David Blitzer

Chairman of the Index Committee
S&P Dow Jones Indices

David M. Blitzer is managing director and chairman of the Index Committee with overall responsibility for index security selection, as well as index analysis and management.

Prior to becoming Chairman of the Index Committee, Dr. Blitzer was Standard & Poor’s Chief Economist.  Before joining Standard & Poor's, he was Corporate Economist at The McGraw-Hill Companies, S&P's parent corporation.  Prior to that, he was a Senior Economic Analyst with National Economic Research Associates, Inc. and did consulting work for various government and private sector agencies including the New Jersey Department of Environmental Protection, the National Commission on Materials Policy and Natural Resources Defense Council.

Dr. Blitzer is the author of Outpacing the Pros: Using Indices to Beat Wall Street’s Savviest Money Managers, (McGraw-Hill, 2001) and What’s the Economy Trying to Tell You? Everyone’s Guide to Understanding and Profiting from the Economy, (McGraw-Hill, 1997).  In the year 2000, Dr. Blitzer was named to SmartMoney magazine’s distinguished list of the 30 most influential people in the world of investing, which ranked him seventh, and in the year 1998, Dr. Blitzer was named the nation’s top economist, receiving the Blue Chip Economic Forecasting Award for most accurately predicting the country’s leading economic indicators for four years in a row.  A well-known speaker at investing and indexing conferences, Dr. Blitzer is often quoted in the national business press, including the New York Times, Wall Street Journal, USA Today, Financial Times, and various other financial and industry publications.  He is frequently heard on local and national television and radio.

A graduate of Cornell University with a B.S. in engineering, Dr. Blitzer received his M.A. in economics from the George Washington University and his Ph.D. in economics from Columbia University.

Author Archives: David Blitzer

The Fed: No Change In Rates Amidst Puzzling Policies

Questions and some answers on issues facing, or created at, the Fed Raise Rates? Not very likely next week at the September 21st FOMC meeting.  Recent data including August jobs report, declines in Industrial Production and Retail Sales and comments from FOMC members argue against a move now.  The November 2nd meeting is just days Read more […]

What’s Next from the Fed

Last weekend the Federal Reserve held its annual symposium at Jackson Hole Wyoming and discussed near and longer term monetary issues. No Rate hike in September There are three FOMC meetings remaining this year: September 21st, November 2nd and December 14th. While there is no rule that all interest rate target changes must come at Read more […]

Bank Lending: More Demand, Tighter Standards

Three times a year the Federal Reserve surveys bank lending officers about credit standards, loan pricing and the demand for borrowing.  The Survey provides insights into business and consumer borrowing as well as where the economy may be headed.  The results of the July 2016 survey, released today, echo the details in last week’s GDP Read more […]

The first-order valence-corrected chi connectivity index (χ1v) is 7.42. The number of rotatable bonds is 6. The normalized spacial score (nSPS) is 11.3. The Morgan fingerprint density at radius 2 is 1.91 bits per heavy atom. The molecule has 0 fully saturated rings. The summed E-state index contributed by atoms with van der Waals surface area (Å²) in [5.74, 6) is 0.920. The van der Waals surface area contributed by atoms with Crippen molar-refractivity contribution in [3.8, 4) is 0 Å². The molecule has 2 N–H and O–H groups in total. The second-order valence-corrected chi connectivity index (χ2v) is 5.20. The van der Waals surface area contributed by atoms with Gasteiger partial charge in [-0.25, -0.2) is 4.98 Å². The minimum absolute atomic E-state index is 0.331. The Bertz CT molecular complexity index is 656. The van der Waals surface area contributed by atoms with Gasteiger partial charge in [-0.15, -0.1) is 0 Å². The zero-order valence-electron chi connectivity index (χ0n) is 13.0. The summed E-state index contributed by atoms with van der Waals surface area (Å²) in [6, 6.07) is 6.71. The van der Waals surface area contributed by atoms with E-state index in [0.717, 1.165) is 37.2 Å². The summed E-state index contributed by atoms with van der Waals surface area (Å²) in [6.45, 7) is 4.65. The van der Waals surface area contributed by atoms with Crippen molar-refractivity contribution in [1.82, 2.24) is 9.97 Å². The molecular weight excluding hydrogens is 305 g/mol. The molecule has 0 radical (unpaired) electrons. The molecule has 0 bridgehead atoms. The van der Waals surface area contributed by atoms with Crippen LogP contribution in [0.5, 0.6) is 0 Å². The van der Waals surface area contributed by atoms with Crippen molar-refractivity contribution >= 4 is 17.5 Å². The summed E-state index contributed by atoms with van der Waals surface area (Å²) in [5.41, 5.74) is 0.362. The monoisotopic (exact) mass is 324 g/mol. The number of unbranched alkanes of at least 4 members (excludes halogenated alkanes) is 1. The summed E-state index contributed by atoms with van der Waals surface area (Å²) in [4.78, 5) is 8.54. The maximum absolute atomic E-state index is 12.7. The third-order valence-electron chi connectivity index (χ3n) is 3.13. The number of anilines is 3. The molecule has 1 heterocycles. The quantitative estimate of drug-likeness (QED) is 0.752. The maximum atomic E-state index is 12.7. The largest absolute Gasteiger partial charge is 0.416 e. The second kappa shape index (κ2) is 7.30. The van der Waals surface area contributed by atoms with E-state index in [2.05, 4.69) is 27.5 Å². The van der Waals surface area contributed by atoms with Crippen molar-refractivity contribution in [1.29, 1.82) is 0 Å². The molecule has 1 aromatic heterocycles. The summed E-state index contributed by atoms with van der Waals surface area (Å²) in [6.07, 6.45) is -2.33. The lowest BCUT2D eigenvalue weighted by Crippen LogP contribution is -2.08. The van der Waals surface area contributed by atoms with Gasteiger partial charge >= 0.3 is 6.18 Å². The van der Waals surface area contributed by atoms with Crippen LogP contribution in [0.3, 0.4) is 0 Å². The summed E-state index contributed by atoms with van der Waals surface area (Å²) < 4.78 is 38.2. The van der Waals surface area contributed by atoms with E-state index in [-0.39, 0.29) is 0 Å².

Home Prices Rising

This morning’s S&P CoreLogic Case-Shiller Home Price Indices report showed prices rising at about a 5% annual rate over the last 12 months.  Across the country the pattern varies with strong price gains in the Pacific Northwest and small price increases in New York and Washington DC.  The press release and data are available at Read more […]

Party like it’s 2007

House sales and prices are rising.  Home sales in June were 5.57 million at annual rates, the highest since February 2007 when national home prices peaked.  Currently prices as measured by the S&P/Case-Shiller National Home Price Index are climbing at a 5% annual rate and are a mere 3% from their all-time peak. What next?  Read more […]

Credit Cards and Retail Sales

This morning’s release of the S&P/Experian Consumer Credit Default Indices showed that default rates for bank cards – such as VISA, MasterCard or others – climbed year to date while other categories of consumer borrowing such as mortgages and auto loans did not. Even though the bank card rate at 3.11% is 61 basis points Read more […]

Remember Inflation

This morning’s CPI report for June looked like the last few reports showing inflation at about one percent in the last 12 months. However, beneath the surface things are shifting around and giving hints that a year from now prices could be noticeably higher than they are today. A modest rise in inflation over the Read more […]

The Payroll Surge and the Fed

Payrolls jumped with 287,000 new jobs in today’s employment report sparking a stock market rally that boosted the S&P 500 to within five points of a new record high and renewed questions about a Fed rate hike. The employment report was welcome and put to rest worries that the labor markets were weakening. However, the Read more […]

REITs Rising Up

REITs used to be seen as step-children – unusual securities with special tax treatments and slightly different accounting. Some investors weren’t sure if REITs were really common stocks. Then in 2002 for the first time a REIT was added to the S&P 500. That recognition attracted attention and investors began to see REITs as a Read more […]

Inside the S&P 500: The Real Estate Sector

Part of the power of the S&P 500 is analyzing the market and gaining insights into which stocks rising or falling.  The key to these analyses is GICS – the Global Industry Classification Standard – which is used to define the sectors and industries in the index. GICS is jointly maintained by S&P Dow Jones Read more […]